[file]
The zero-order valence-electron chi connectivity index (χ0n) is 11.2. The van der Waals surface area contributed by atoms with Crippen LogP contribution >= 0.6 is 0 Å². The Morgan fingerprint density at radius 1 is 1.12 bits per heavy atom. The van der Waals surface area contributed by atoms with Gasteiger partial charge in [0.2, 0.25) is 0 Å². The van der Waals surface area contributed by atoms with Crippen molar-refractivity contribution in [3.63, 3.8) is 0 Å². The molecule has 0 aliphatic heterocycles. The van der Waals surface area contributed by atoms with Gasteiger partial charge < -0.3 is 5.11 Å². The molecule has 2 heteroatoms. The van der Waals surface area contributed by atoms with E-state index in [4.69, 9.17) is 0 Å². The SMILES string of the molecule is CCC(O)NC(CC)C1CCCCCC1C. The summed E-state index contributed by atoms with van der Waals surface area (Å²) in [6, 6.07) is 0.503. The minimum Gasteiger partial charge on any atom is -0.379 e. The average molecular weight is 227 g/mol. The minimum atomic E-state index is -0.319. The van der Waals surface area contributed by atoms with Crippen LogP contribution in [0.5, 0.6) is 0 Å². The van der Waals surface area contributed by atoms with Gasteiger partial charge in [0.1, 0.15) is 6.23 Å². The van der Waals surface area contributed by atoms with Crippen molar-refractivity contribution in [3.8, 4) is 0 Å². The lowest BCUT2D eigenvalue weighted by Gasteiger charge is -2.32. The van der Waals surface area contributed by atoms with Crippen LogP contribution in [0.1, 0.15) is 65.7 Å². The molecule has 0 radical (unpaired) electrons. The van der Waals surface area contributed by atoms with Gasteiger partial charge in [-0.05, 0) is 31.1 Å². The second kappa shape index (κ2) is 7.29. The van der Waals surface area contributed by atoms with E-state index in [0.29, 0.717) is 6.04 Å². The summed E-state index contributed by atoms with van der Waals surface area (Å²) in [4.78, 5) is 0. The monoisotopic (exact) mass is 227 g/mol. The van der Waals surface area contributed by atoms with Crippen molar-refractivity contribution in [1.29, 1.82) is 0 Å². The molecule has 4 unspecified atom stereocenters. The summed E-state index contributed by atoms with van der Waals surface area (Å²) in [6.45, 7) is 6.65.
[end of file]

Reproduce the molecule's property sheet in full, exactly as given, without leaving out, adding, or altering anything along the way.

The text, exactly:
The zero-order valence-electron chi connectivity index (χ0n) is 11.2. The van der Waals surface area contributed by atoms with Crippen LogP contribution >= 0.6 is 0 Å². The Morgan fingerprint density at radius 1 is 1.12 bits per heavy atom. The van der Waals surface area contributed by atoms with Gasteiger partial charge in [0.2, 0.25) is 0 Å². The van der Waals surface area contributed by atoms with Crippen molar-refractivity contribution in [3.63, 3.8) is 0 Å². The molecule has 0 aliphatic heterocycles. The van der Waals surface area contributed by atoms with Gasteiger partial charge < -0.3 is 5.11 Å². The molecule has 2 heteroatoms. The van der Waals surface area contributed by atoms with E-state index in [4.69, 9.17) is 0 Å². The SMILES string of the molecule is CCC(O)NC(CC)C1CCCCCC1C. The summed E-state index contributed by atoms with van der Waals surface area (Å²) in [6, 6.07) is 0.503. The minimum Gasteiger partial charge on any atom is -0.379 e. The average molecular weight is 227 g/mol. The minimum atomic E-state index is -0.319. The van der Waals surface area contributed by atoms with Crippen LogP contribution in [0.5, 0.6) is 0 Å². The van der Waals surface area contributed by atoms with Gasteiger partial charge in [0.1, 0.15) is 6.23 Å². The van der Waals surface area contributed by atoms with Crippen molar-refractivity contribution in [3.8, 4) is 0 Å². The lowest BCUT2D eigenvalue weighted by Gasteiger charge is -2.32. The van der Waals surface area contributed by atoms with Crippen LogP contribution in [0.1, 0.15) is 65.7 Å². The molecule has 0 radical (unpaired) electrons. The van der Waals surface area contributed by atoms with Gasteiger partial charge in [-0.05, 0) is 31.1 Å². The second kappa shape index (κ2) is 7.29. The van der Waals surface area contributed by atoms with E-state index in [0.29, 0.717) is 6.04 Å². The summed E-state index contributed by atoms with van der Waals surface area (Å²) in [4.78, 5) is 0. The monoisotopic (exact) mass is 227 g/mol. The van der Waals surface area contributed by atoms with Crippen molar-refractivity contribution in [1.29, 1.82) is 0 Å². The molecule has 4 unspecified atom stereocenters. The summed E-state index contributed by atoms with van der Waals surface area (Å²) in [6.45, 7) is 6.65.